January 20, 1953
COMMONWEALTH EX REL. HARMON
Harry R. Back, of Back & Levy, Philadelphia, for appellant.
Thomas M. Reed, Marilyn J. Gelb, Asst. Dist. Attys., Michael von Moschzisker, First Asst. Dist. Atty., and Richardson Dilworth, Dist. Atty., Philadelphia, for appellee.
Before Rhodes, P. J., and Hirt, Reno, Dithrich, Ross and Gunther, JJ.
[ 172 Pa. Super. Page 460]
This is an appeal by the husband from an order of the Municipal Court of Philadelphia dismissing his petition to vacate an order for the support of his wife made by that court on October 31, 1950. In dismissing the petition the learned judge of the court below refused to accord full faith and credit to a decree of divorce a. v. m., dated October 3, 1951, obtained by appellant in the State of Virginia, holding that the Virginia court was without jurisdiction.
At the hearing on the petition, appellant testified to the following. In 1946 he married respondent and, until their separation, lived with her in Philadelphia, where he had resided since 1943. In September, 1950, following a period of hospitalization for pneumonia, he went to Virginia for a long vacation and rest, and there lived on a farm with his uncle. In November, 1951, after the entry of the decree of divorce, he returned to Philadelphia, where, in the spring of 1952,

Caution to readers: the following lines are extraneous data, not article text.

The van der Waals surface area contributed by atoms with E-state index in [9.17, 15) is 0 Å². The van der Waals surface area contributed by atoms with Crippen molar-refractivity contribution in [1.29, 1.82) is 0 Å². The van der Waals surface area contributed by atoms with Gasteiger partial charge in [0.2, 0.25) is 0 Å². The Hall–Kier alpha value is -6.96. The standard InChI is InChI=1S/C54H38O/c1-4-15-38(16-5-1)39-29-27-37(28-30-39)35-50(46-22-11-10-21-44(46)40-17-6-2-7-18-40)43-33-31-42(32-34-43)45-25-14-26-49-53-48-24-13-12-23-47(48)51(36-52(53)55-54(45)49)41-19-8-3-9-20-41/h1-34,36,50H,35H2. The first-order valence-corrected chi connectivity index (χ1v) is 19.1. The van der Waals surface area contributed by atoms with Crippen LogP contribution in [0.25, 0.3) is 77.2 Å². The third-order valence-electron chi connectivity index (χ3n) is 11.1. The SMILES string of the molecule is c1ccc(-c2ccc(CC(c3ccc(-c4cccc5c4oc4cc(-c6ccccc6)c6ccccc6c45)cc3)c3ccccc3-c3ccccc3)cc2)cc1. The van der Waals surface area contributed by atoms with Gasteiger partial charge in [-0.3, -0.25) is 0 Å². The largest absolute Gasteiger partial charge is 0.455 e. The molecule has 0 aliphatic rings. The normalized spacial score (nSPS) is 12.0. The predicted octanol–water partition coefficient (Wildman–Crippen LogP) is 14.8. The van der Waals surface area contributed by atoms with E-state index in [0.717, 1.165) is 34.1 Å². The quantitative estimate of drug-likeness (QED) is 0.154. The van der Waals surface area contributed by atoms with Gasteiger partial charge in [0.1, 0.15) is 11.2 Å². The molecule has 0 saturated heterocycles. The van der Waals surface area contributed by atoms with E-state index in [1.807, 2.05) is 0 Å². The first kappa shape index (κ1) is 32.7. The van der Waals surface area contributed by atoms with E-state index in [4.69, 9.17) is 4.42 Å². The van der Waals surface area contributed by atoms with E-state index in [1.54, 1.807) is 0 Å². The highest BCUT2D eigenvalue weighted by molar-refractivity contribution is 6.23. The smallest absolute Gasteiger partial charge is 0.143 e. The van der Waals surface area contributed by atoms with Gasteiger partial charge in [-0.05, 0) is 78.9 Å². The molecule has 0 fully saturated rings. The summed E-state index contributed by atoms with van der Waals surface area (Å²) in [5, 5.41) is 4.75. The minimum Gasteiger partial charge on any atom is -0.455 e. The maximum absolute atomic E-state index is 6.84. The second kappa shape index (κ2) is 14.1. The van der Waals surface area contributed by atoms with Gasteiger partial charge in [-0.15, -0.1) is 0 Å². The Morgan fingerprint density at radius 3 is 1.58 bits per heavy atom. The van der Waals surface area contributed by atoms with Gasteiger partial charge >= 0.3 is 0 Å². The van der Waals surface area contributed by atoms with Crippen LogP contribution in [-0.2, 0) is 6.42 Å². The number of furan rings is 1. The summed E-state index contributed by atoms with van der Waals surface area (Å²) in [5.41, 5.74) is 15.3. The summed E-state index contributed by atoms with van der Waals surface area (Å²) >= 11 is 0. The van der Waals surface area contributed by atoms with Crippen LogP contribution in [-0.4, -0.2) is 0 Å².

[ 172 Pa. Super. Page 461]
he reopened a garage business which he had established in 1949, but which he was forced to discontinue when stricken with pneumonia.
The respondent testified that during the pendency of the divorce proceeding she saw appellant in Philadelphia in December, 1950 and in April and August of 1951. She also testified that during that time she saw him working at his place of business.
The evidence is sufficient to support the conclusion of the court below that appellant had not established a domicile in Virginia. As stated by Judge Piekarski, 'His conduct in returning almost immediately to his old place of business, his frequent returns to Philadelphia and to his place of business * * * during the pendency of the divorce proceeding accord with his expressed intention of establishing only an abode in Virginia for purposes of temporary convenience as contrasted with any intention of permanently establishing a new domicile.'
Appellant's testimony that he went to Virginia in September, 1950, given at the hearing on the petition to vacate, differed from his testimony, given at the divorce hearing in February, 1951, that he separated from his wife and went to live in Virginia in October, 1948, as did his testimony in the instant proceeding that he first got the garage in Philadelphia in 1949, a year after he testified he went to Virginia to live. Because the record in the divorce case was not filed as part of the record in the instant case until after the learned judge had written his opinion, counsel for appellant urges that we remand the record to permit the taking of additional testimony to explain the discrepancies in appellant's testimony.
The order of the court below rests fundamentally on a finding that appellant had not established a domicile in Virginia. Domicile being an essential jurisdictional